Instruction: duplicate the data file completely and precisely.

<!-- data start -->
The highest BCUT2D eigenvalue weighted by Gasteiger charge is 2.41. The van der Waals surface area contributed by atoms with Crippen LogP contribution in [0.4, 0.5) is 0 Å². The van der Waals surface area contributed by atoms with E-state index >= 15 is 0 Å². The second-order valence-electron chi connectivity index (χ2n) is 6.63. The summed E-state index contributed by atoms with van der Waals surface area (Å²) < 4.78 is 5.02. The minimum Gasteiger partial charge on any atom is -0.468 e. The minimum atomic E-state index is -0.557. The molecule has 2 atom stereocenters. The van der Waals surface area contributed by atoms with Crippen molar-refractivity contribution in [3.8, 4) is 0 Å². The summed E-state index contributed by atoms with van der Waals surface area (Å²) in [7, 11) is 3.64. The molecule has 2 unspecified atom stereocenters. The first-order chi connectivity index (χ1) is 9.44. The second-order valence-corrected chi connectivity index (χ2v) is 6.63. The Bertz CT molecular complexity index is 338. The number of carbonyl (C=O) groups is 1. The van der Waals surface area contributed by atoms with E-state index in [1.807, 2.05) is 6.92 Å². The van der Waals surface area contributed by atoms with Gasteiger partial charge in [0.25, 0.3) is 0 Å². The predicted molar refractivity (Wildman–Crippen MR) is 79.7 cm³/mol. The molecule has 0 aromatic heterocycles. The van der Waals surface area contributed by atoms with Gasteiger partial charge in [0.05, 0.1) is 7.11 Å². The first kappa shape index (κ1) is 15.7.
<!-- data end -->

The highest BCUT2D eigenvalue weighted by Gasteiger charge is 2.41. The van der Waals surface area contributed by atoms with Crippen LogP contribution in [0.4, 0.5) is 0 Å². The van der Waals surface area contributed by atoms with E-state index >= 15 is 0 Å². The second-order valence-electron chi connectivity index (χ2n) is 6.63. The summed E-state index contributed by atoms with van der Waals surface area (Å²) < 4.78 is 5.02. The minimum Gasteiger partial charge on any atom is -0.468 e. The minimum atomic E-state index is -0.557. The molecule has 2 atom stereocenters. The van der Waals surface area contributed by atoms with Crippen molar-refractivity contribution in [3.8, 4) is 0 Å². The summed E-state index contributed by atoms with van der Waals surface area (Å²) in [7, 11) is 3.64. The molecule has 2 unspecified atom stereocenters. The first-order chi connectivity index (χ1) is 9.44. The second-order valence-corrected chi connectivity index (χ2v) is 6.63. The Bertz CT molecular complexity index is 338. The number of carbonyl (C=O) groups is 1. The van der Waals surface area contributed by atoms with E-state index in [1.807, 2.05) is 6.92 Å². The van der Waals surface area contributed by atoms with Gasteiger partial charge in [0.25, 0.3) is 0 Å². The predicted molar refractivity (Wildman–Crippen MR) is 79.7 cm³/mol. The molecule has 0 aromatic heterocycles. The van der Waals surface area contributed by atoms with Gasteiger partial charge in [0.05, 0.1) is 7.11 Å². The first kappa shape index (κ1) is 15.7.